Thailand risks losing lucrative nomad market

You are never too young to be a digital nomad.

Despite several government promises, the establishment of one-stop shops and the enthusiastic support of the Board of Investment, the position of remote workers using an internet connection in Thailand remains ambiguous and illegal. The issues have now been addressed by supportive lobby groups such as Nomads’ Embassy and Facebook gatherings such as Global Digital Nomad Network.

They point out that the Covid has changed the world: it is now estimated that at least a fifth of the working population in the industrialized world is remote. Many will not return to full-time office work in their lifetime. Instead, they can work anywhere using laptops in coffee shops, coworking spaces, beaches, and libraries. As Techsauce, the knowledge-sharing platform, states: “Countries around the world are starting to see the benefits of attracting digital nomads with special visas. “

The Tourist of Authority of Thailand and the Board of Investment have published their recommendations for digital nomads, but nothing has appeared in the Royal Gazette yet. Known elite details are aimed at high income professionals, but not aimed at the mainstay of online English teachers, drop shippers, crypto traders, affiliate marketers, bloggers, content writers , Amazon sellers, or independent web developers.

A lot of people like the idea of ​​not working in one place.

Policy statements to date aim to include digital nomads in the latest proposals for 10-year visa applicants, or for the existing four-year smart visa program that does not require a work permit. But both options have detailed requirements like a steep registration fee, substantial contact with a named overseas employer, documented qualifications, unclear tax rules, and immigration hoops. For example, a digital nomad who happens to have a voluntary non-“O” visa must cancel it before being eligible for the Smart version.

Another solution is to start a business, but most nomads are not interested in showing 2 million baht of paid-up capital and a minimum of 4 Thai employees to support a work permit. A representative office may alleviate some of these restrictions, but it raises other issues such as the difficult generation of legitimate income and the need for a head office outside of Thailand. It’s way too complicated for your average telecommuter with a laptop in their lap who wants to enjoy life while making a living.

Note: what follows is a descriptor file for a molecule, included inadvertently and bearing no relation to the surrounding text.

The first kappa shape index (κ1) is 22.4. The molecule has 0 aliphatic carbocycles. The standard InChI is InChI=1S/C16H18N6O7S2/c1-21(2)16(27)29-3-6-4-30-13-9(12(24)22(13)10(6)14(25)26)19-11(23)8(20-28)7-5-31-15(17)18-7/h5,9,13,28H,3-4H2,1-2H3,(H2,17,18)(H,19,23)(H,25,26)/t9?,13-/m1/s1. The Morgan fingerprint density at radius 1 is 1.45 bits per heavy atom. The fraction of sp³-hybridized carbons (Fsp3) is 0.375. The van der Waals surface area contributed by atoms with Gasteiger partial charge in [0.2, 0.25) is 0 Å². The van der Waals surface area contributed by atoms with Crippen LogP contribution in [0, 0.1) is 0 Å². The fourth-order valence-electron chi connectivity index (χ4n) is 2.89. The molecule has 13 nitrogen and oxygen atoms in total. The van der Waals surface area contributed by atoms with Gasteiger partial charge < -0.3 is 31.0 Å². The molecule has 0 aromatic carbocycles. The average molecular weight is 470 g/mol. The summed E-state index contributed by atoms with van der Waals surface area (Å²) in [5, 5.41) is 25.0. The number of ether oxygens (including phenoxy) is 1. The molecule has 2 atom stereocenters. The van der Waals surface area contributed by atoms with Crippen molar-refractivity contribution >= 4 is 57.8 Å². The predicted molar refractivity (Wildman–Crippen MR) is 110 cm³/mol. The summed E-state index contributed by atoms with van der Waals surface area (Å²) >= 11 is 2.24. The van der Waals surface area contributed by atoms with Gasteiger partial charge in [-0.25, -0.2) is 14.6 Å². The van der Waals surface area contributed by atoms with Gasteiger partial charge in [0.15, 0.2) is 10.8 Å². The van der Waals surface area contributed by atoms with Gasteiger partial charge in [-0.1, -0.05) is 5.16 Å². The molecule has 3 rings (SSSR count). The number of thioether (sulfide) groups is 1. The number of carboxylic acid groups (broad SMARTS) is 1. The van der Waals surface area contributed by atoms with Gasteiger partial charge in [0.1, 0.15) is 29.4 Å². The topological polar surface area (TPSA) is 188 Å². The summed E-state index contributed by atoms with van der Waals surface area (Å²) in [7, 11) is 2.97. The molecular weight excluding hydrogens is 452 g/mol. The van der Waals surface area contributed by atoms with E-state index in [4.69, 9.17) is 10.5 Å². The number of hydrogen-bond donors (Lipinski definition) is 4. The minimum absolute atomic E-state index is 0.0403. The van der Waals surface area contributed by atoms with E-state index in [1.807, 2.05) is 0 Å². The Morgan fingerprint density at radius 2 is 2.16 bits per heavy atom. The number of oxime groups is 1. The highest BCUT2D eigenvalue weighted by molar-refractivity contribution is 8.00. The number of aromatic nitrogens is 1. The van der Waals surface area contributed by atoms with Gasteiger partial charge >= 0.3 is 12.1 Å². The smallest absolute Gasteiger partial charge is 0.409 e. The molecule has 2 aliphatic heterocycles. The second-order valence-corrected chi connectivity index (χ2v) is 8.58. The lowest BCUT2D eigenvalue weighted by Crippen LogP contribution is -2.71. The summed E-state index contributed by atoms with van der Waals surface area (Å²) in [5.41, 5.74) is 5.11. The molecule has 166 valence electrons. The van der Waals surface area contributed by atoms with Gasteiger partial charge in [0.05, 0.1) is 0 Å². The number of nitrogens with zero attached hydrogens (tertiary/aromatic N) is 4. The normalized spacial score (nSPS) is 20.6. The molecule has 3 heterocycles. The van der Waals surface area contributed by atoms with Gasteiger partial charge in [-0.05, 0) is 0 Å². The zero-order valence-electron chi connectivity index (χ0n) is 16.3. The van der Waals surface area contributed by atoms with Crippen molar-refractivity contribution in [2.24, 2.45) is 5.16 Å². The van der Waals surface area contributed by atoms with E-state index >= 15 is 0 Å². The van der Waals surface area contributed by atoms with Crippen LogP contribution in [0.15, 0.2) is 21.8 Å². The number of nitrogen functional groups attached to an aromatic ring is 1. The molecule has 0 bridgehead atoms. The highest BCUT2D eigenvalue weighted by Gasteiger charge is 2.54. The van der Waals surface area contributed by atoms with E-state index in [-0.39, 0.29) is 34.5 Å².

Thus, the thousands of nomads already in Thailand continue to be in the legal dumping ground to behave illegally, but without anyone in authority noticing until they seem to threaten genuine Thai jobs. Keyboards mostly survive on visa waiver permission (30 days), or 60 day tourist visas, or even Covid-related extensions. Some of the better-off income have chosen an Elite visa – 600,000 baht for five years – on the grounds that the immigration office never asks them what they are doing here.

Nomads work everywhere with an Internet connection.

In the meantime, other countries have moved forward with the legislation. Barbados has generated a lot of interest among nomads with its Barbados welcome stamp, although the fine print has the downside that the entry fee is $ 2,000 and you need to write down that you will win. at least $ 50,000 per year. Similar problems arise with the plans available in Estonia or Antigua and Barbuda. You might have trouble renewing after the first year or two. The fine print is the key.

Several European nomadic visas are classified as independent passes, although each country has its own policy. Armenia offers five-year residence permit, local tax identification number as sole proprietor, declared income of at least 1000 USD per month, with tax rate ranging from 0 to 5% and no work permit required. There is even a path to citizenship there. In contrast, Thailand promises a lot but delivers nothing to one of the world’s biggest future markets. Immigration policy must surely be more than the constant search for those elusive multimillionaires in their private jets. Let’s hope so.


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